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After three days of testimony, trial for Assistant Chief of Cumberland Ky. continued

From WTVQ -

Kenny Ray Raleigh - LCCC

It’ll be two more weeks before Cumberland Assistant Police Chief Kenny Raleigh knows his fate.

Following three days of testimony and evidence last week, U.S. District Judge Claria Horn Bloom continued Kenny Ray Raleigh’s trial on federal civil right s violations because of “circumstances beyond the court’s control.” The continuance came after Bloom had denied Raleigh’s motion for a mistrial in the case, according to court records.

The case had been scheduled for three days and Friday, two of the 14 jurors were dismissed as alternates, according to court records.

The jury was picked Wednesday and heard testimony into Friday. Some of the evidence included pictures of the injuries suffered by Steven Cody Simpson allegedly after being beaten by Raleigh as Simpson lay on the ground handcuffed outside 1603 Liquors on March 31, 2019.

Pictures and video of the scene and inside the store, before and after officers arrived, a time card for Cumberland Police Officer Zachary Smith, who Raleigh is accused of trying to coerce into making false statements, training records and other items are listed among the evidence for the trial.

In addition to violating Simpson’s civil rights, Raleigh is charged with the coercion.

As charged in the indictment, the first count carries up to 10 years in prison and the second carries as much as 20 years, prosecutors said.

The continuance was granted because Raleigh’s attorney, David Hoskins, of Corbin, is scheduled to be in five-day murder trial in Bell County Circuit Court for Jonathan Walker, who has been in jail more than three years awaiting his day in court.

U.S. District Judge Claria Horn Boom said the continuance was proper to give Hoskins additional time to prepare but didn’t violate speedy trial standards because the extension amounted to less than two weeks. The case already was continued once from Aug. 25, and the trial is expected to take three days.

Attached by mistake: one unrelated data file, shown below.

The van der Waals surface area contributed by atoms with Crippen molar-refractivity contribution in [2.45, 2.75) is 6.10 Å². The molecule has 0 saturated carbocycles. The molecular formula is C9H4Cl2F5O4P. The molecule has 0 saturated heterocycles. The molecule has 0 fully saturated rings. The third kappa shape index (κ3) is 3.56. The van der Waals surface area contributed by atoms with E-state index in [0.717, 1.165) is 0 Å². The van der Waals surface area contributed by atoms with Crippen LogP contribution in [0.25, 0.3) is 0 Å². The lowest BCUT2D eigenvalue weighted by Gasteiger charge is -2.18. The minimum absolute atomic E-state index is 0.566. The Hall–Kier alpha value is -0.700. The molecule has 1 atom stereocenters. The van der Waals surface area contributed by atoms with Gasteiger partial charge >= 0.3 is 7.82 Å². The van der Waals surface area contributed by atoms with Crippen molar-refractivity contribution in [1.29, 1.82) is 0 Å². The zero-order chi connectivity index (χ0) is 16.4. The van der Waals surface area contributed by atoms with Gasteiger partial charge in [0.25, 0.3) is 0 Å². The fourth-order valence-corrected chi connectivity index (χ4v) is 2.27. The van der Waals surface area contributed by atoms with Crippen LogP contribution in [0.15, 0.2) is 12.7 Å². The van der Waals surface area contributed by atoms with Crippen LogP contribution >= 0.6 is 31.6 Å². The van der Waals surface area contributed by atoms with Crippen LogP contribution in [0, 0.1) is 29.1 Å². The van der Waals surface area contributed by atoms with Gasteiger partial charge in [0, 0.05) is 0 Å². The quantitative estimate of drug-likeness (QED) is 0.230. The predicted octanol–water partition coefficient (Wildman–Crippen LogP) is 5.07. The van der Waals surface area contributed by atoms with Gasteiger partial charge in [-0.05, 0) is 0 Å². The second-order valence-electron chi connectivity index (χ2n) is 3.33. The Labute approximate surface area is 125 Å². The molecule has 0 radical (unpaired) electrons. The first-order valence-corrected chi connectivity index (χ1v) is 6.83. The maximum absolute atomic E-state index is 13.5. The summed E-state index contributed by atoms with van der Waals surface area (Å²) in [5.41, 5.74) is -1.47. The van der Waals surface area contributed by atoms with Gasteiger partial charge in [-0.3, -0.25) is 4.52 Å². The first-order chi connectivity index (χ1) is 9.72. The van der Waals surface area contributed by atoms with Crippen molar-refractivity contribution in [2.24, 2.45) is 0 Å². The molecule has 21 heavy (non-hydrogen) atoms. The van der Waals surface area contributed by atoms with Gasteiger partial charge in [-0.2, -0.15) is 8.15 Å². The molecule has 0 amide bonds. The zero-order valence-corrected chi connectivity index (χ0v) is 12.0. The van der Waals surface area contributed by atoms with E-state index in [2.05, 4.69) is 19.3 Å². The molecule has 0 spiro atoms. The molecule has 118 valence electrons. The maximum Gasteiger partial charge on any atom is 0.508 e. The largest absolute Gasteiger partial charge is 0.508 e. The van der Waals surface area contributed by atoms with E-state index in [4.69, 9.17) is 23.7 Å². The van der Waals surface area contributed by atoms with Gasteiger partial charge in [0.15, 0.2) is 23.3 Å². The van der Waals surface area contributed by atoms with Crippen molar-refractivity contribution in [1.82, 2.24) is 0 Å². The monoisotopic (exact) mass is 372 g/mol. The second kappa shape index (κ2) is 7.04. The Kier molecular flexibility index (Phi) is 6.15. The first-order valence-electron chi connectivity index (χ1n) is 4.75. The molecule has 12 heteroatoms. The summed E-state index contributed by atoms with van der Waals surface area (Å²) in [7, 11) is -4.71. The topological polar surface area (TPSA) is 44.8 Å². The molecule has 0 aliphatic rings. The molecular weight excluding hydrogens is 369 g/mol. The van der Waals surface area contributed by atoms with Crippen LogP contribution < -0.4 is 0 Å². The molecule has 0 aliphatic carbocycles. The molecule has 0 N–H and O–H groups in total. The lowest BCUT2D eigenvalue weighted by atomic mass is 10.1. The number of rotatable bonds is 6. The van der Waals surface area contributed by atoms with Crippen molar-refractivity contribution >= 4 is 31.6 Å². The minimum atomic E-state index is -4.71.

Raleigh, who has been free on bond since June, was allowed to remain out of jail on the same conditions and restrictions imposed earlier.

If convicted on both counts, Raleigh, who has been on home confinement since he was released on bond in late June following his indictment on charges of unreasonable force by a police officer and obstruction of justice, faces up to 30 years in prison.


In January of this year were reported on Kenny Ray Raleigh when Chief Deputy Jailer Derrick Moore at Harlan County Detention Center stated that around 3:10pm on Thursday, January 9, 2020 that he called Kentucky State Police Post 10 to make a report. It was in regard to Raleigh appearing “under the influence and smelled of alcohol.” Moore goes on to tell us that the staff was worried about Raleigh putting lives in danger driving back to the city of Cumberland.

Raleigh left the detention center at approximately 3:25pm which is around the time that schools were dismissing for the day.

Kentucky State Trooper Shane Jacobs states that at the traffic stop, Raleigh was administered a breathalyzer test and he blew under legal limit of .08 bac. Trooper Jacobs states that Raleigh was also given standard field sobriety tests which he passed.

We do know that Raleigh was not permitted to drive the vehicle back to the city and that a Cumberland staff member came to the scene and picked him and the vehicle up for the drive back.

While no arrest took place, WRIL has learned that Kenny Ray Raleigh was placed on a two week suspension by Mayor Raleigh - according to the mayor.

***Mayor Raleigh contacted WRIL, disputed our coverage, and took issue with our statement in regard to the suspension. The mayor stated that HE had the sole power to suspend Kenny Ray not Chief of Police Williamson as we were initially told by the Chief.

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